HOSTS_CFG_GET_ONE_SUBNET_ID_ADDRESS6_NULL host not found using subnet id 1024 and address 2001:db8::5054:ff:fed6:c2a9
DHCPSRV_MEMFILE_DB opening memory file lease database: lfc-interval=1800 name=/tmp/kea-leases6.csv persist=true type=memfile universe=6
DHCPSRV_MEMFILE_LEASE_FILE_LOAD loading leases from file /tmp/kea-leases6.csv

You can see it has one reservation based on the MAC-address of the client which it handed out after it booted:

ALLOC_ENGINE_V6_HR_ADDR_GRANTED reserved address 2001:db8::5054:ff:fed6:c2a9 was assigned to client duid=[00:01:00:01:1e:47:7e:66:52:54:00:d6:c2:a9], tid=0xe7899a

Ubuntu client

The client was a simple Ubuntu 14.04 client with this network configuration:

auto eth0
iface eth0 inet dhcp
iface eth0 inet6 dhcp

And indeed, it obtained the correct address:

root@ubuntu1404:~# ip addr show dev eth0
2: eth0:  mtu 1500 qdisc pfifo_fast state UP group default qlen 1000
    link/ether 52:54:00:d6:c2:a9 brd ff:ff:ff:ff:ff:ff
    inet brd scope global eth0
       valid_lft forever preferred_lft forever
    inet6 2001:db8::5054:ff:fed6:c2a9/64 scope global deprecated dynamic 
       valid_lft 62sec preferred_lft 0sec
    inet6 fe80::5054:ff:fed6:c2a9/64 scope link 
       valid_lft forever preferred_lft forever

Lease database

Kea can store the leases in a CSV file or MySQL database if you want. In this test I used /tmp/kea-leases6.csv as a CSV file to store the leases in.

In production a MySQL database is probably easier to use, but for the test CSV worked just fine.

Using the internet on a IPv6-only network

At home I have native IPv6 via my ISP ZeelandNet since June 2014. Ever since I’ve been using the internet via IPv6 where possible.

Yesterday I thought it was time to create a IPv6-only VLAN + SSID at home and see what parts of the internet I could use while being on a IPv6-only network. No NAT64 or anything, just IPv6.

Linux router

I’m using a Soekris NET6501 with Ubuntu as my router at home. So I created a new VLAN and used that VLAN tag to create a new SSID on my Access Point.

Under Ubuntu I configured:

  • Radvd for Router Advertisements
  • Wide DHCPv6 Server for DNS servers

IPv6-only under iOS 9.1

I have an iPhone 5s and iPad Air 2 both running iOS 9.1 and I thought it was best to use these for testing the IPv6-only network.

They connected just fine! But the WiFi overview didn’t show any IP-Address. Seems that is still IPv4-only.

iOS 9.1 IPv6-only network

And showed that I had IPv6 connectivity only.

IPv6 test iOS 9.1

What works?

You might think that the internet breaks, but I think that already a lot of the large services work. A list of things which work:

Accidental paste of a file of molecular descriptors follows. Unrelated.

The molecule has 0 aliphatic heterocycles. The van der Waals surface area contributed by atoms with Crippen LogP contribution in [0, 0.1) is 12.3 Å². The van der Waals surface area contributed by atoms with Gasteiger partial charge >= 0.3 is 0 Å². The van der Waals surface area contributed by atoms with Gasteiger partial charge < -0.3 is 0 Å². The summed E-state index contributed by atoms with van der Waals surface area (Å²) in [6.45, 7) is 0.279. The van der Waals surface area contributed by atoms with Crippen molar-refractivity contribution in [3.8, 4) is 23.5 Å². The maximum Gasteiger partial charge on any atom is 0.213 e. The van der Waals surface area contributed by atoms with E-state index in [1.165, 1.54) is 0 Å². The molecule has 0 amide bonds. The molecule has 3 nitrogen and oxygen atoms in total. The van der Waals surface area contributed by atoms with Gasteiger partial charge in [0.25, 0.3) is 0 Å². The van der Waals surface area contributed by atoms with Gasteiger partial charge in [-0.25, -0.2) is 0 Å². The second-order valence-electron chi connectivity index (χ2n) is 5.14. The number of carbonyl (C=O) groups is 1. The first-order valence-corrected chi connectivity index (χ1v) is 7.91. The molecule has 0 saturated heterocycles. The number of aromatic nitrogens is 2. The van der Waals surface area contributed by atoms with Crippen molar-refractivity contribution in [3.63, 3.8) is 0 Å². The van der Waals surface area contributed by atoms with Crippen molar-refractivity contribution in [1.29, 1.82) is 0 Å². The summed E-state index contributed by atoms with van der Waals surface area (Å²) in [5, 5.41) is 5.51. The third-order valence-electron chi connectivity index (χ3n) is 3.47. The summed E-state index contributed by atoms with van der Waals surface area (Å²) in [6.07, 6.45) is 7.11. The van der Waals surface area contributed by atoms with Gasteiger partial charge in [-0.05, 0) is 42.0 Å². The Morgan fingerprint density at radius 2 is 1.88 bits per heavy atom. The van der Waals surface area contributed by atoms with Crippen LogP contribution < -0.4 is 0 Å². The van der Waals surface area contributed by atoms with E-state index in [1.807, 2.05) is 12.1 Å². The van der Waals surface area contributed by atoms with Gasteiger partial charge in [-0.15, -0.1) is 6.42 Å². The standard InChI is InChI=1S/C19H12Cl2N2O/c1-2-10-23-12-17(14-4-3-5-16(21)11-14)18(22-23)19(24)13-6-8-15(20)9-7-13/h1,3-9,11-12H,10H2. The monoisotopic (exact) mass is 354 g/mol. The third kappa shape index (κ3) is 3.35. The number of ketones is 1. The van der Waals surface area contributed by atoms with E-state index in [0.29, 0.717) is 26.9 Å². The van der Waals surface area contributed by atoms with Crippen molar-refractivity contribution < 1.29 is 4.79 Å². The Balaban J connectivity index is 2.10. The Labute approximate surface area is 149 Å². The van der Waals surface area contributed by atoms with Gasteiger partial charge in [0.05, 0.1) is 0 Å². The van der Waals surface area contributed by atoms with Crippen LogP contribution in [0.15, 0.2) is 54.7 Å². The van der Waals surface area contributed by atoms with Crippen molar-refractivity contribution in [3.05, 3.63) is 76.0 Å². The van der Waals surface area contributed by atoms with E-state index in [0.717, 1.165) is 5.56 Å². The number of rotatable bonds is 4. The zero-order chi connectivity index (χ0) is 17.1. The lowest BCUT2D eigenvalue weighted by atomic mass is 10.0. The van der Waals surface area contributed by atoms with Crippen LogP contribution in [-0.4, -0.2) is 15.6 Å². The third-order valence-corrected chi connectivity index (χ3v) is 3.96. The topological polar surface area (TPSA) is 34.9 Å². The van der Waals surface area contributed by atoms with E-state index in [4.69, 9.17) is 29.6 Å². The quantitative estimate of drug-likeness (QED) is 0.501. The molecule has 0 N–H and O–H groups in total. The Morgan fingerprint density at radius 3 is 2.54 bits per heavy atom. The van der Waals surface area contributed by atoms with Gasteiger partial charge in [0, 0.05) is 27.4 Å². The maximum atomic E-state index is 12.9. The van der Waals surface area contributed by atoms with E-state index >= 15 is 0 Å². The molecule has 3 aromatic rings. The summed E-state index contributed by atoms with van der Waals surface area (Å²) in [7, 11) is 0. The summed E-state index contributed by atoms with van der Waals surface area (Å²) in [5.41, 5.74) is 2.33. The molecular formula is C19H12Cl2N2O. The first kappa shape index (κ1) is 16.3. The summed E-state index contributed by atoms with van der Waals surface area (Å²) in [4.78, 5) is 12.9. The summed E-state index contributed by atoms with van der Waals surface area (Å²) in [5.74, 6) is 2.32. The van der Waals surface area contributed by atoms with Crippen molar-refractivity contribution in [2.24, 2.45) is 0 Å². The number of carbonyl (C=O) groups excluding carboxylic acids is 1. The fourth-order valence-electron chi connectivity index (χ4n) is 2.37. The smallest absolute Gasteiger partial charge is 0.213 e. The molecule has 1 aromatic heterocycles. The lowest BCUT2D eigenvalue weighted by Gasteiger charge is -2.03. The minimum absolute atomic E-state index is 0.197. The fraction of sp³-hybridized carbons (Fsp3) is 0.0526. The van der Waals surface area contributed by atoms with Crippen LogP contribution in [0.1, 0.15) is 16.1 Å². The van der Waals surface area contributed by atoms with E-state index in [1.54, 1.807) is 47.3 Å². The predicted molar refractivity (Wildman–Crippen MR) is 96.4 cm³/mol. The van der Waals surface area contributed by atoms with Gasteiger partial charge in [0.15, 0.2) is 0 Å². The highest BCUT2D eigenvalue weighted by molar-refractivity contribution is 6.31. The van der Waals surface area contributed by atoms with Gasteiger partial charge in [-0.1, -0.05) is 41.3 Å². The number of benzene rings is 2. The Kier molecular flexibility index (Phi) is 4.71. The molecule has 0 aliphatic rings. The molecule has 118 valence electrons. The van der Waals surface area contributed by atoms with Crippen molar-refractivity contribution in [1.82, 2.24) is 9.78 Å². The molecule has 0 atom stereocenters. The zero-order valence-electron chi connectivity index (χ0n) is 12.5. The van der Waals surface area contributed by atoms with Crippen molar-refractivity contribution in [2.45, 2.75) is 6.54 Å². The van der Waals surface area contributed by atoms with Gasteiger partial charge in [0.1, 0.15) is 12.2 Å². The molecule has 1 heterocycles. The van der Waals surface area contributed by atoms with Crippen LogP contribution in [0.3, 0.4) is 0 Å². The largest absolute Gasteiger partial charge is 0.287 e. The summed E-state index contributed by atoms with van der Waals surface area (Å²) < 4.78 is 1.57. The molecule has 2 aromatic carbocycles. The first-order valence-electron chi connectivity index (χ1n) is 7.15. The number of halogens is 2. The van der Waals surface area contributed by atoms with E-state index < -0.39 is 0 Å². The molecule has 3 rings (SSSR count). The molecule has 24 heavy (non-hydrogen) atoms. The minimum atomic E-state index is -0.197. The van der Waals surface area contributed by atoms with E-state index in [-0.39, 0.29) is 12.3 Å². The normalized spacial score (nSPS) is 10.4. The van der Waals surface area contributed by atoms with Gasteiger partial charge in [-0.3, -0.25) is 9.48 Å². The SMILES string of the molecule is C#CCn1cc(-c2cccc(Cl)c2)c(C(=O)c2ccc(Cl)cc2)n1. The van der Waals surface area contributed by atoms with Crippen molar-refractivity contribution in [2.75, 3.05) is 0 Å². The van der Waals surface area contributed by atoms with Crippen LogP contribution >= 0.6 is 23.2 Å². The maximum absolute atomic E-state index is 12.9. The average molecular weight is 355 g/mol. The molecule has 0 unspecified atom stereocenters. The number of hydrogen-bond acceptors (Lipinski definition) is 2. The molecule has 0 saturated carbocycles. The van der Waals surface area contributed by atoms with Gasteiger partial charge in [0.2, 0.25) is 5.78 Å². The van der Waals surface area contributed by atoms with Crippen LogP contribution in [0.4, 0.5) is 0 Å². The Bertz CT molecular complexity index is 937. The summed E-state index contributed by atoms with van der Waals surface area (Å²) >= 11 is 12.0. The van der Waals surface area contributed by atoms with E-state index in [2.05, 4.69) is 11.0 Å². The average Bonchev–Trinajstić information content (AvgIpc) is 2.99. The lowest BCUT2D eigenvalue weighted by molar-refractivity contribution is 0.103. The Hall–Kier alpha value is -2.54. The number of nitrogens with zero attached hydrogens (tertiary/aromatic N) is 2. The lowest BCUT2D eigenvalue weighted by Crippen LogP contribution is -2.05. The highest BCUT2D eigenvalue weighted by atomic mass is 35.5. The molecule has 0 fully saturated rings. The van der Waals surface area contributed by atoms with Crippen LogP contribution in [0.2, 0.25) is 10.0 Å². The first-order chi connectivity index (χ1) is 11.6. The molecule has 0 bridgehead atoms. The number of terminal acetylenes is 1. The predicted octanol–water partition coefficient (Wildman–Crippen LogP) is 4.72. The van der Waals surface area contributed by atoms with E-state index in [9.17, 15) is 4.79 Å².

• Facebook / Messenger
  • Google: Search, YouTube, Maps and Gmail
  • NOS (Dutch news
  • Netflix
  • Apple Notifications
  • My own website and E-Mail
  • Various local sites I visit

What does not work?

Well, this could be a very long list. But there are certain services which should be highlighted for not supporting IPv6:

  • Twitter
  • Github
  • Apple App Store
  • Spotify
  • All Dutch Online banking

So yes, the biggest part of the internet does not work over IPv6. But most of the things work for me.

I’ll keep testing the internet using this IPv6-only SSID and I’ll probably keep bugging various admins to turn on IPv6.

Ubuntu and the changing MAC address with bonding

With the ‘new’ style for configuring bonding under Ubuntu your bond device will not always have the same MAC address across reboots.

For example, you configure your bond in the /etc/network/interfaces file:

auto p9p1
iface p9p1 inet manual
        bond-master bond0

auto p10p1
iface p10p1 inet manual
        bond-master bond0

auto bond0
iface bond0 inet manual
        bond-slaves none
        bond-mode 4
        bond-miimon 100
        bond-updelay 5
        bond-downdelay 5

During boot, both interface p9p1 and p10p1 will be hot-plugged under bond0. The first device to be plugged into the bonding device determines which MAC address the bonded device gets.

Due to hardware timing it might be p9p1 OR p10p1 which is the first. This behavior makes the MAC address selection inconsistent between reboots and that might cause problems with:

  • DHCP for IPv4
  • IPv6 with SLAAC (Stateless Auto Configuration)
  • DHCPv6

This has been filed as bug #1288196 with Ubuntu, but no fix from that side so far.

The solutions for now:

auto p9p1
iface p9p1 inet manual
        bond-master bond0

auto p10p1
iface p10p1 inet manual
        pre-up sleep 5
        bond-master bond0

This makes sure p10p1 always comes online 5 seconds after p9p1.

But you can also set a static MAC address for the bonding device:

auto bond0
iface bond0 inet manual
        hwaddress fe:80:12:04:6d:6f
        bond-slaves none
        bond-mode 4
        bond-miimon 100
        bond-updelay 5
        bond-downdelay 5

Choose what you prefer or works best in your situation.